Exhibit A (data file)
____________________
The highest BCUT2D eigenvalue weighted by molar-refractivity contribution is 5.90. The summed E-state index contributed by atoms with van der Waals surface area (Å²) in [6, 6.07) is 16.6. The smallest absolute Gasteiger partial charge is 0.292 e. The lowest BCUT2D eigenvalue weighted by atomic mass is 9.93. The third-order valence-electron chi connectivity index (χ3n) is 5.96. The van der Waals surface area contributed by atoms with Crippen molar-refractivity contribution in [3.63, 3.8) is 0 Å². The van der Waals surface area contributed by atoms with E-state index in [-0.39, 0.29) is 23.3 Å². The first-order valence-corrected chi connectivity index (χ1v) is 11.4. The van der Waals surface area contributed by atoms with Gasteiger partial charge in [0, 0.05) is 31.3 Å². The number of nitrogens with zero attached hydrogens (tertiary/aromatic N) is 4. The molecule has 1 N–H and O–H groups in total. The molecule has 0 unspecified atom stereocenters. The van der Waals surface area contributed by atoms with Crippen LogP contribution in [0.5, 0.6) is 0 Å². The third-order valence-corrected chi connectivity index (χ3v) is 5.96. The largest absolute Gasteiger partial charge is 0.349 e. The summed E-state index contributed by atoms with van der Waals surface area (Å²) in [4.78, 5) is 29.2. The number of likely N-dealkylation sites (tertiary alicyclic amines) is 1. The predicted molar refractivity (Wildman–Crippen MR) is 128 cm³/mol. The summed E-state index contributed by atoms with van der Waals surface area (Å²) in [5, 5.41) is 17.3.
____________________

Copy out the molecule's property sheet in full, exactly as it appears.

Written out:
The highest BCUT2D eigenvalue weighted by molar-refractivity contribution is 5.90. The summed E-state index contributed by atoms with van der Waals surface area (Å²) in [6, 6.07) is 16.6. The smallest absolute Gasteiger partial charge is 0.292 e. The lowest BCUT2D eigenvalue weighted by atomic mass is 9.93. The third-order valence-electron chi connectivity index (χ3n) is 5.96. The van der Waals surface area contributed by atoms with Crippen molar-refractivity contribution in [3.63, 3.8) is 0 Å². The van der Waals surface area contributed by atoms with E-state index in [-0.39, 0.29) is 23.3 Å². The first-order valence-corrected chi connectivity index (χ1v) is 11.4. The van der Waals surface area contributed by atoms with Gasteiger partial charge in [0, 0.05) is 31.3 Å². The number of nitrogens with zero attached hydrogens (tertiary/aromatic N) is 4. The molecule has 1 N–H and O–H groups in total. The molecule has 0 unspecified atom stereocenters. The van der Waals surface area contributed by atoms with Crippen LogP contribution in [0.5, 0.6) is 0 Å². The third-order valence-corrected chi connectivity index (χ3v) is 5.96. The largest absolute Gasteiger partial charge is 0.349 e. The summed E-state index contributed by atoms with van der Waals surface area (Å²) in [4.78, 5) is 29.2. The number of likely N-dealkylation sites (tertiary alicyclic amines) is 1. The predicted molar refractivity (Wildman–Crippen MR) is 128 cm³/mol. The summed E-state index contributed by atoms with van der Waals surface area (Å²) in [5, 5.41) is 17.3.